YOU don’t need to know much about Joseph and Mary’s journey: the laborious daily slog along stony, dusty hill roads in stifling heat; the long, bitterly cold nights huddled by the roadside that pass with tedious slowness.
Joseph gives up counting the days, needing no calendar other than Mary’s changing condition. If they reach Bethlehem before the baby is born, they will be lucky. And they are — although luck, of course, has nothing to do with it.
Night is descending, and Mary’s contractions are beginning as they trudge into the small town. The exhausted travellers find themselves hemmed in on all sides by milling crowds who either do not know where they are going or, if they do, are hopelessly lost.
Every town is a mystery to outsiders, and, on this night, Bethlehem is full to capacity with outsiders. Joseph’s worst fears are confirmed. The influx of those responding to mighty Caesar’s edict are all looking for accommodation — and not finding it. At inn after inn, they receive the same curt response that has since figured in hundreds of dramatic interpretations of this story: “No room! No room!”
Then, beyond expectation, one innkeeper — perhaps on the insistence of his kind-hearted better half — takes pity on the distracted traveller with a wife on the point of childbirth. To be sure, there’s no room in the inn, but if they have nowhere else to go . . . well, then there is, at least, a stable. . .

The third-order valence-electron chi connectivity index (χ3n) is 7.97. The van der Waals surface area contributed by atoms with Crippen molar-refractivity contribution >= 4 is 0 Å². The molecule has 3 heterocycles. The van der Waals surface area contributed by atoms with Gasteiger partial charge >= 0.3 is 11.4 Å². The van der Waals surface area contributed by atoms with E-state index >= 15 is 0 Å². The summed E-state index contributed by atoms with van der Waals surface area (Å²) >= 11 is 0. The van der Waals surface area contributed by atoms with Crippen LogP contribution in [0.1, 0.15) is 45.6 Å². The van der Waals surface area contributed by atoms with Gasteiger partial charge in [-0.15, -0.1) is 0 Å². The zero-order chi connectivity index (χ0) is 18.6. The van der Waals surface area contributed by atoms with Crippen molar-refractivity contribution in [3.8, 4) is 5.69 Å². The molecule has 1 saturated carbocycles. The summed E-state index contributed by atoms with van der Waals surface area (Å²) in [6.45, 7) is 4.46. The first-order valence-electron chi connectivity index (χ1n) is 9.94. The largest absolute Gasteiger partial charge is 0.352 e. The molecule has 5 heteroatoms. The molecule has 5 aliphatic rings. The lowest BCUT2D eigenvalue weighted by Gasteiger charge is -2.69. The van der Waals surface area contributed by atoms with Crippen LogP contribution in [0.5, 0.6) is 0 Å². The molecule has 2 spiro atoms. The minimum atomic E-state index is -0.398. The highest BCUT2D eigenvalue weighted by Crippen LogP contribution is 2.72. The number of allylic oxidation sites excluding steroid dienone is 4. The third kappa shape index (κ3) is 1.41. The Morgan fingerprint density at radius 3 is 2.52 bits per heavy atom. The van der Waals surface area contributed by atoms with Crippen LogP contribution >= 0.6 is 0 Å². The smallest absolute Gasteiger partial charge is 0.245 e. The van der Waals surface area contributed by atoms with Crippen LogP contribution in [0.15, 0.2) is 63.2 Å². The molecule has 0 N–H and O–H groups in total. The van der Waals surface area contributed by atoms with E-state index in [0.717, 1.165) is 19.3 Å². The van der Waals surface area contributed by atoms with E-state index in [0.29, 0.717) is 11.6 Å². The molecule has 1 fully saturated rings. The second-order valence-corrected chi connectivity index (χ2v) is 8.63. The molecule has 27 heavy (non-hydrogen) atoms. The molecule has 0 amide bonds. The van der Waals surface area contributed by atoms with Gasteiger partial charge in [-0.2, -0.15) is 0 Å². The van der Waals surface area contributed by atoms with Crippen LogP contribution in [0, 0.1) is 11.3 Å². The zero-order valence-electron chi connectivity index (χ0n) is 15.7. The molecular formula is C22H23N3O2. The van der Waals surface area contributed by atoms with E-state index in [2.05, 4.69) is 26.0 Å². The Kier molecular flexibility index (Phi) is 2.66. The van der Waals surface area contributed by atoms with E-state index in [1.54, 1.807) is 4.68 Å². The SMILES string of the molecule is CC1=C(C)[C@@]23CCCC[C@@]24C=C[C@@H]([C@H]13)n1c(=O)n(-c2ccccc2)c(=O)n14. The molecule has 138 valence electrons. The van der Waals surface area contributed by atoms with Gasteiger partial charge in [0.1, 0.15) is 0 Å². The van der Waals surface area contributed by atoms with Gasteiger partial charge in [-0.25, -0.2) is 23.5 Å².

Yes. We have now arrived at one of the most famous buildings — or, to be precise, outbuildings — in art and literature: the stable. But what can I possibly say of the place?
In your own mind, you will have the perfect picture of exactly what it looked like, courtesy of Botticelli, Tintoretto, Caravaggio, Rubens, El Greco, or a thousand others. It might be a rough-hewn cave or a rickety lean-to of wattle and thatch. I suggest, therefore, that just as you have always seen it in your mind’s eye is how you should see it now.
You may keep the lowing oxen, the braying donkey, the golden carpet of scattered straw illuminated by the light of a lantern, hanging from a beam. But add in, if you will, what the painters, out of piety or propriety, have tended to omit: the dirt, the anxiety, the pain, the sweat, and the blood.
Add, too, the midwife who helps with the birth. In stories where she is mentioned, she is named Emea; and I am going to suggest — since I have mentioned her already — that she is that compassionate wife of the innkeeper, taking precious time from her responsibilities as hostess to bring a little food and wine, a calming voice, a reassuring touch, and, most importantly, a bowl of hot water and some old — but clean — cloths with which to wash and wrap the newborn child.
As the midwife bustles back to her usual duties, the little family is left alone. Mary — despite her youth — is a life-force to be reckoned with. The birth has been no harder for her than for many other first-time mothers, but she has brought her child into the world far away from the security of home and family and with only the faithful Joseph and a caring stranger to help.